Swedish women take on tough UN peacekeeping missions

Sweden is one of the major troop contributors to the UN peacekeeping mission in Mali, MINUSMA.
UN Photo/Harandane Dicko
Sweden is one of the major troop contributors to the UN peacekeeping mission in Mali, MINUSMA.
In 2018, 25 women were deployed to Mali in a battalion of 252 Swedish military personnel. Here a Swedish peacekeeper is on patrol in Timbuktu in the north of the West African country.
UN Photo/Harandane Dicko
Mali is one of the most challenging UN peacekeeping missions. Swedish personnel have been deployed there since 2014.
UN Photo/Harandane Dicko
Sweden began contributing personnel to UN peacekeeping operations in 1948. Since then more than 80,000 Swedish women and men have participated in UN missions, including in the UN Emergency Force (UNEF) in Egypt in 1956 (pictured).
UN Photo/GJ
And following the creation of the UN Peacekeeping Force in Cyprus (UNFICYP) in 1964, Sweden sent a contingent to the Mediterranean island.
UN Photo/YN
A female member of the Swedish Infantry Battalion attached to UNFICYP on target practice at Battalion Headquarters, Larnaca. The 12 female members of the battalion were the first women to join the Force in Autumn 1979.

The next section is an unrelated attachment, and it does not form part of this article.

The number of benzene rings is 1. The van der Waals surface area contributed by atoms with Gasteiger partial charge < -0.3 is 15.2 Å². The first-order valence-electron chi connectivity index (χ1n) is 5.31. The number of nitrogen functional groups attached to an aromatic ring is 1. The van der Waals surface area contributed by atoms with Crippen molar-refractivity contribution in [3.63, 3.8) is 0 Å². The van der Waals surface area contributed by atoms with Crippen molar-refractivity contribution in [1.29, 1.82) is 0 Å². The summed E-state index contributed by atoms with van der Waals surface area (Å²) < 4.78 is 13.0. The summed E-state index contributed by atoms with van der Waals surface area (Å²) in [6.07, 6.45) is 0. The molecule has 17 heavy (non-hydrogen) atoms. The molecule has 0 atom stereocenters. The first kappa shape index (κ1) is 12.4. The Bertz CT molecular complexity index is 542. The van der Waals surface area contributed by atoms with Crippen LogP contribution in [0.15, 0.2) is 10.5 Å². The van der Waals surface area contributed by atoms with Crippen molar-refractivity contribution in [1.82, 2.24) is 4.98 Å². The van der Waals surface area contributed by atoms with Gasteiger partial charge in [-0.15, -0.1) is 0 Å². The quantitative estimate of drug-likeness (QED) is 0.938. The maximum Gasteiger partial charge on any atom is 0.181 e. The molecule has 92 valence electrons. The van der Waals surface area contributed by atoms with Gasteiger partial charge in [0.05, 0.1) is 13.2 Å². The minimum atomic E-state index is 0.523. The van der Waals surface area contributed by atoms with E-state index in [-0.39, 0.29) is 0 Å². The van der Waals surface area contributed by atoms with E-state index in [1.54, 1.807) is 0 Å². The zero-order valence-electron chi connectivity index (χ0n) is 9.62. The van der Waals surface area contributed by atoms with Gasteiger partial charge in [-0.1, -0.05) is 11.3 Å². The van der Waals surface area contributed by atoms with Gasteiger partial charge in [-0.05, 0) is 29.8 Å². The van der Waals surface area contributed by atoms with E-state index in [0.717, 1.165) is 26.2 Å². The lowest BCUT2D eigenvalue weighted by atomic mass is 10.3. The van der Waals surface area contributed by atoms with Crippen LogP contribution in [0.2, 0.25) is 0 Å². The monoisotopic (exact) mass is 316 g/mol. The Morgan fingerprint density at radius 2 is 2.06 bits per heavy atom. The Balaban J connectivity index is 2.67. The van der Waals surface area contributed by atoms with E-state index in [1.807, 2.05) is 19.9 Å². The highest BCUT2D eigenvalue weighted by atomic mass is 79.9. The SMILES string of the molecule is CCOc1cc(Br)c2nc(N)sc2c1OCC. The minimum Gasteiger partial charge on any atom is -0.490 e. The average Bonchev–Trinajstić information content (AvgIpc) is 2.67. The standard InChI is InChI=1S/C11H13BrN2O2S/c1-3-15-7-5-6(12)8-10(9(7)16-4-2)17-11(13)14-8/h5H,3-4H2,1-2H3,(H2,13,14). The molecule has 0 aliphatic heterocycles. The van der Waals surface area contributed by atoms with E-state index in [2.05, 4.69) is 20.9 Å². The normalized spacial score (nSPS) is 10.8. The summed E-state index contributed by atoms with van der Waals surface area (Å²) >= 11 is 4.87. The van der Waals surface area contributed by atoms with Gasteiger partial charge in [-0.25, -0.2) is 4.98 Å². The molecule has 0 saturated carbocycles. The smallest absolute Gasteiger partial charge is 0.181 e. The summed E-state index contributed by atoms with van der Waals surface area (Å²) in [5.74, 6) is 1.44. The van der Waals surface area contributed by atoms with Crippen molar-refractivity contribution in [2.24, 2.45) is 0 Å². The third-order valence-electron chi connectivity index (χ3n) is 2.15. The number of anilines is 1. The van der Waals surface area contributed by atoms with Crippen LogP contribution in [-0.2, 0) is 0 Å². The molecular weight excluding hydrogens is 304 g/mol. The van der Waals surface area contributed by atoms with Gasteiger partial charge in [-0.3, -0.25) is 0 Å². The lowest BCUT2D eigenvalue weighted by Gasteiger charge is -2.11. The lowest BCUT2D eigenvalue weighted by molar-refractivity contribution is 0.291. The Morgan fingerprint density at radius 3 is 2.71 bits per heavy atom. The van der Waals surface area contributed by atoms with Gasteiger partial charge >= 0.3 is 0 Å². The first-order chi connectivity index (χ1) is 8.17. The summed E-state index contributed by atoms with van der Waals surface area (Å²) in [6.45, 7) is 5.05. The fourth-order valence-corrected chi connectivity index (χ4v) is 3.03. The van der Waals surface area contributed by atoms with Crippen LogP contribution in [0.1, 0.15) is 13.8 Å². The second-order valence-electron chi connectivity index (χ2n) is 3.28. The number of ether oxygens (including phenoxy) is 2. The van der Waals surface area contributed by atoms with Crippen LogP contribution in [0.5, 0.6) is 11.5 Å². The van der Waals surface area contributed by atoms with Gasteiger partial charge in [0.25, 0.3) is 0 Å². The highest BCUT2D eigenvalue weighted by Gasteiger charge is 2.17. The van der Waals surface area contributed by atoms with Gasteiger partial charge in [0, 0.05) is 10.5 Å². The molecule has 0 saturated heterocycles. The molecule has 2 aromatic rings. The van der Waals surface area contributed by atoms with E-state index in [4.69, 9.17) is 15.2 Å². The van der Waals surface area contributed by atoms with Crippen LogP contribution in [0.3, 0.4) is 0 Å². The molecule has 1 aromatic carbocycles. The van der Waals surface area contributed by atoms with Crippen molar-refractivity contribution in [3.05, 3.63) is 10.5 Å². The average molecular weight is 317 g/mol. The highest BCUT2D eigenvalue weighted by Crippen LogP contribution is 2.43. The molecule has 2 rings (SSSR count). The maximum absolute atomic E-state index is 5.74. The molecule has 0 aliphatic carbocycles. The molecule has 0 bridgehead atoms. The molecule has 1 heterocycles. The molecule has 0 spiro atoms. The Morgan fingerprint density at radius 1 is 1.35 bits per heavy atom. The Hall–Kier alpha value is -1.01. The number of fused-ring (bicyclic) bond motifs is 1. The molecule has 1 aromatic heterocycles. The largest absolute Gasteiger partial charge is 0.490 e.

UN Photo/John Isaac
In South Sudan, Sweden has deployed a number of police officers who are part of the UN mission, UNMISS. Here, a Swedish officer interacts with an internally displaced person in a protection of civilians site in the capital, Juba.
UNMISS/Nektarios Markogiannis
In Timor Leste, in 2010, Swedish police officers were part of the UN mission there, UNMIT. Here, a Swedish officer works alongside a Chinese colleague in an orphange in the capital Dili.
UN Photo/Martine Perret
Sweden continues to send troops and police officers to some of the world’s most dangergous places, while contributing around US$70 million a year to UN peacekeeping operations.
UN Photo/Harandane Dicko